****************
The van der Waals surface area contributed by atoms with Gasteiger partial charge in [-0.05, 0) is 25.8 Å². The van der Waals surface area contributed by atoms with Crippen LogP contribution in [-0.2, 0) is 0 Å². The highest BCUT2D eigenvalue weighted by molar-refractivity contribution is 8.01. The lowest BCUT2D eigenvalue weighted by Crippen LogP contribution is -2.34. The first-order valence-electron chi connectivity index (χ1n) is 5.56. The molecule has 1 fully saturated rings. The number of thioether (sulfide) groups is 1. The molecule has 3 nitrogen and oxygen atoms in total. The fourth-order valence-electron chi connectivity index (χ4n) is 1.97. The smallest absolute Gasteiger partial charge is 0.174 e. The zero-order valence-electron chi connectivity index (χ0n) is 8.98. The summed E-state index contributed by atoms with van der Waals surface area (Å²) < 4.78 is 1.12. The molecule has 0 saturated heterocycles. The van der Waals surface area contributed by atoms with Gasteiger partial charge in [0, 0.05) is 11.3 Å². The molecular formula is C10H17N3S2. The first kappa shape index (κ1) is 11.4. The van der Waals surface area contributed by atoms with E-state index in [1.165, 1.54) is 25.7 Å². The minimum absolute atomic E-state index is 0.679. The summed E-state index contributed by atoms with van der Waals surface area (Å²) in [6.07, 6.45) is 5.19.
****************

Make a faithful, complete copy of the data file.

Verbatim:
The van der Waals surface area contributed by atoms with Gasteiger partial charge in [-0.05, 0) is 25.8 Å². The van der Waals surface area contributed by atoms with Crippen LogP contribution in [-0.2, 0) is 0 Å². The highest BCUT2D eigenvalue weighted by molar-refractivity contribution is 8.01. The lowest BCUT2D eigenvalue weighted by Crippen LogP contribution is -2.34. The first-order valence-electron chi connectivity index (χ1n) is 5.56. The molecule has 1 fully saturated rings. The number of thioether (sulfide) groups is 1. The molecule has 3 nitrogen and oxygen atoms in total. The fourth-order valence-electron chi connectivity index (χ4n) is 1.97. The smallest absolute Gasteiger partial charge is 0.174 e. The zero-order valence-electron chi connectivity index (χ0n) is 8.98. The summed E-state index contributed by atoms with van der Waals surface area (Å²) < 4.78 is 1.12. The molecule has 0 saturated heterocycles. The van der Waals surface area contributed by atoms with Gasteiger partial charge in [0, 0.05) is 11.3 Å². The molecular formula is C10H17N3S2. The first kappa shape index (κ1) is 11.4. The van der Waals surface area contributed by atoms with E-state index in [1.165, 1.54) is 25.7 Å². The minimum absolute atomic E-state index is 0.679. The summed E-state index contributed by atoms with van der Waals surface area (Å²) in [6.07, 6.45) is 5.19.